AstraZeneca/Ardelyx: In its first deal under new CEO Pascal Soriot, AstraZeneca is licensing a Phase IIb-ready kidney drug from privately held Ardelyx. Announced Oct. 7, the deal brings AstraZeneca worldwide rights to oral NHE sodium transport inhibitor RDX5791, as well as other compounds in Ardelyx’s NHE3 inhibitor program. The Fremont, Calif.-based biotech receives an upfront payment of $35 million and can earn up to $237.5 million in development and commercial milestones, along with potential double-digit royalties on product sales. NHE3 is sodium-hydrogen antiporter 3, a protein essential to absorption of sodium by the intestines. The two companies believe these compounds can address end-stage renal disease, chronic kidney disease and other disorders related to sodium and fluid overload. Ardelyx has evaluated ‘5791 in a Phase IIa trial in constipation-predominant irritable bowel syndrome as well as a pair of Phase I studies in healthy subjects to determine the compound’s ability to divert sodium absorption from the gastrointestinal tract. The deal gives Ardelyx an option to co-promote ‘5791 in the U.S. AstraZeneca will assume development costs for the drug, while the biotech will conduct Phase IIb studies. - Joseph Haas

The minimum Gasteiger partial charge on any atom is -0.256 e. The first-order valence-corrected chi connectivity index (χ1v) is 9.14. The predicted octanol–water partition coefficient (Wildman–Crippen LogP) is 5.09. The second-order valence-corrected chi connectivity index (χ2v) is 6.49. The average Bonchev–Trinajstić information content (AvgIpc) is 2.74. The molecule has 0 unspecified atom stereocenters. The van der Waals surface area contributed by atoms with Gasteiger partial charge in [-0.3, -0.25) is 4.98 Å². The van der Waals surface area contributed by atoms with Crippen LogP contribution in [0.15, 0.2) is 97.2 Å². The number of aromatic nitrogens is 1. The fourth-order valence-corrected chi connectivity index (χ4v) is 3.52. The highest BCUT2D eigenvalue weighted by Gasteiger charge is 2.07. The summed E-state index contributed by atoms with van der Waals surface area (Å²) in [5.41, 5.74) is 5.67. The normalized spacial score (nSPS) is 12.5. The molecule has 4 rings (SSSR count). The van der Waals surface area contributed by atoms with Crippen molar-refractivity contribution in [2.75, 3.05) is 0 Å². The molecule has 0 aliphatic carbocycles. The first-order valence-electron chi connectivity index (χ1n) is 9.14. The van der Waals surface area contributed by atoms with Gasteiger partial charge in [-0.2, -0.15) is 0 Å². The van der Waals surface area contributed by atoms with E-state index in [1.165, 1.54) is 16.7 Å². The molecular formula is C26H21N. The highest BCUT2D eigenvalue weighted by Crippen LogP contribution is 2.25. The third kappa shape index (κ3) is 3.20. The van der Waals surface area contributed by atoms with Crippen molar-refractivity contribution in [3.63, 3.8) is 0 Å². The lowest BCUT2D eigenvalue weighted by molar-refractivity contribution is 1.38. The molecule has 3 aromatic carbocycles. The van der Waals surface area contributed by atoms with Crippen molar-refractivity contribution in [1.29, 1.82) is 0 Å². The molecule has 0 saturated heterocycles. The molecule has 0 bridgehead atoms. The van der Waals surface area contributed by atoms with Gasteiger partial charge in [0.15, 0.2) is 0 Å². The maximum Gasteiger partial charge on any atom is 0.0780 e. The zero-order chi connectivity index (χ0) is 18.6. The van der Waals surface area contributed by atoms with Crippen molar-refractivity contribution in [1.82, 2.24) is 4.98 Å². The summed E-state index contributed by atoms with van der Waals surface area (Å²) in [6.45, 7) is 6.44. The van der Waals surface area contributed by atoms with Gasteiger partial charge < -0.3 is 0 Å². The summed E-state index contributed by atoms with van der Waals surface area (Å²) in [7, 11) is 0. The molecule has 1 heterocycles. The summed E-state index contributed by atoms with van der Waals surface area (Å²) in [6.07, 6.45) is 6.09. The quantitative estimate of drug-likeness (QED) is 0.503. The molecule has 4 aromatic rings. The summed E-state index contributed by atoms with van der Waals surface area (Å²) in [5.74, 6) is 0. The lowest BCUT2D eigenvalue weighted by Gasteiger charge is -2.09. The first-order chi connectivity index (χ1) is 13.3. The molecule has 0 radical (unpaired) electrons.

Roche/Inception: A drug-hunting venture borne out of the Bristol-Myers Squibb/Amira Pharmaceuticals buyout in 2011 has resulted in a new opportunity for Roche. Under a novel collaboration structure involving big pharma, venture capital and biotech, Inception Science will create a third company – called Inception 3 – to discover and develop small molecule drug candidates for sensorineural hearing loss based on technology licensed from Stanford University. Roche, which will fund Inception 3’s work with milestone-based R&D payments, will hold an option to acquire the program upon the filing of the first IND based on the Stanford technology. Inception’s backer Versant Ventures, meanwhile, will provide the equity financing for the new company, under an agreement announced Oct. 10. Inception, which consists of two current small biotechs (Inception 1 and Inception 2) focused on neurology and oncology, arose from assets spun out by Bristol after it acquired Amira for $325 million upfront in July 2011. Bristol’s focus was on idiopathic pulmonary fibrosis candidate AM152, and it spun out much of Amira’s remaining intellectual property into Inception, backed by Versant and led by former Amira CEO Peppi Prasit, known around the biopharma industry for his “drug-hunting” acumen. The various parties are not disclosing any financial details about the collaboration nor providing a timeline to the potential IND filing at FDA. However, Clare Ozawa, chief business officer at Inception and a former officer at Versant, said the combined capabilities of Inception and Roche should result in rapid progress toward a clinical candidate. “Because we’re combining capabilities across both Roche and Inception, we think we have the fastest ability possible to get to IND stage as quickly as possible,” she said in an interview. - JAH